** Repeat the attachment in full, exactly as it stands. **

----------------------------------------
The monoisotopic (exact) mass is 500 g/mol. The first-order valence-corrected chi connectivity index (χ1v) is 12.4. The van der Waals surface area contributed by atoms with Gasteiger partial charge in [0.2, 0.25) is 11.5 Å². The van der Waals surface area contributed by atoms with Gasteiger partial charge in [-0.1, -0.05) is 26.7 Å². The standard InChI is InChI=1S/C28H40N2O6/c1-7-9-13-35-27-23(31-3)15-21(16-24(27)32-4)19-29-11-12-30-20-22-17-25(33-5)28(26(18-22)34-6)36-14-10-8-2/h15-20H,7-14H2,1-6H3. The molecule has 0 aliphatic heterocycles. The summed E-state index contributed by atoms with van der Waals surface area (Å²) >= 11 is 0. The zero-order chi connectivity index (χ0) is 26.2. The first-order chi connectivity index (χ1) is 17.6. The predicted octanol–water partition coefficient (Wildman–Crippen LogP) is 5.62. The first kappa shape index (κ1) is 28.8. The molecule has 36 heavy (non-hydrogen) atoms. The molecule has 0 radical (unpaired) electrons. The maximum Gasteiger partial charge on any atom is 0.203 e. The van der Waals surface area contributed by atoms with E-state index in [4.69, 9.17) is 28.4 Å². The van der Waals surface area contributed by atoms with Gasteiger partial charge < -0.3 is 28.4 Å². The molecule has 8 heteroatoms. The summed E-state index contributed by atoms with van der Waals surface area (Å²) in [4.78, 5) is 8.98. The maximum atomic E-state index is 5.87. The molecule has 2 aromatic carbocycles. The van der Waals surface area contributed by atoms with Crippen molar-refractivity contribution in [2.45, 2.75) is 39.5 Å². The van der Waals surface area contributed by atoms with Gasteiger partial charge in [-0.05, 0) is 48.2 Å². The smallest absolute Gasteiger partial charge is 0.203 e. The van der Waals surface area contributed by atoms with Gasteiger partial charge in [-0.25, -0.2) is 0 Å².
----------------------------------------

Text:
The monoisotopic (exact) mass is 500 g/mol. The first-order valence-corrected chi connectivity index (χ1v) is 12.4. The van der Waals surface area contributed by atoms with Gasteiger partial charge in [0.2, 0.25) is 11.5 Å². The van der Waals surface area contributed by atoms with Gasteiger partial charge in [-0.1, -0.05) is 26.7 Å². The standard InChI is InChI=1S/C28H40N2O6/c1-7-9-13-35-27-23(31-3)15-21(16-24(27)32-4)19-29-11-12-30-20-22-17-25(33-5)28(26(18-22)34-6)36-14-10-8-2/h15-20H,7-14H2,1-6H3. The molecule has 0 aliphatic heterocycles. The summed E-state index contributed by atoms with van der Waals surface area (Å²) >= 11 is 0. The zero-order chi connectivity index (χ0) is 26.2. The first-order chi connectivity index (χ1) is 17.6. The predicted octanol–water partition coefficient (Wildman–Crippen LogP) is 5.62. The first kappa shape index (κ1) is 28.8. The molecule has 36 heavy (non-hydrogen) atoms. The molecule has 0 radical (unpaired) electrons. The maximum Gasteiger partial charge on any atom is 0.203 e. The van der Waals surface area contributed by atoms with E-state index in [4.69, 9.17) is 28.4 Å². The van der Waals surface area contributed by atoms with Gasteiger partial charge < -0.3 is 28.4 Å². The molecule has 8 heteroatoms. The summed E-state index contributed by atoms with van der Waals surface area (Å²) in [4.78, 5) is 8.98. The maximum atomic E-state index is 5.87. The molecule has 2 aromatic carbocycles. The van der Waals surface area contributed by atoms with Crippen molar-refractivity contribution in [2.45, 2.75) is 39.5 Å². The van der Waals surface area contributed by atoms with Gasteiger partial charge in [-0.05, 0) is 48.2 Å². The smallest absolute Gasteiger partial charge is 0.203 e. The van der Waals surface area contributed by atoms with Gasteiger partial charge in [-0.25, -0.2) is 0 Å².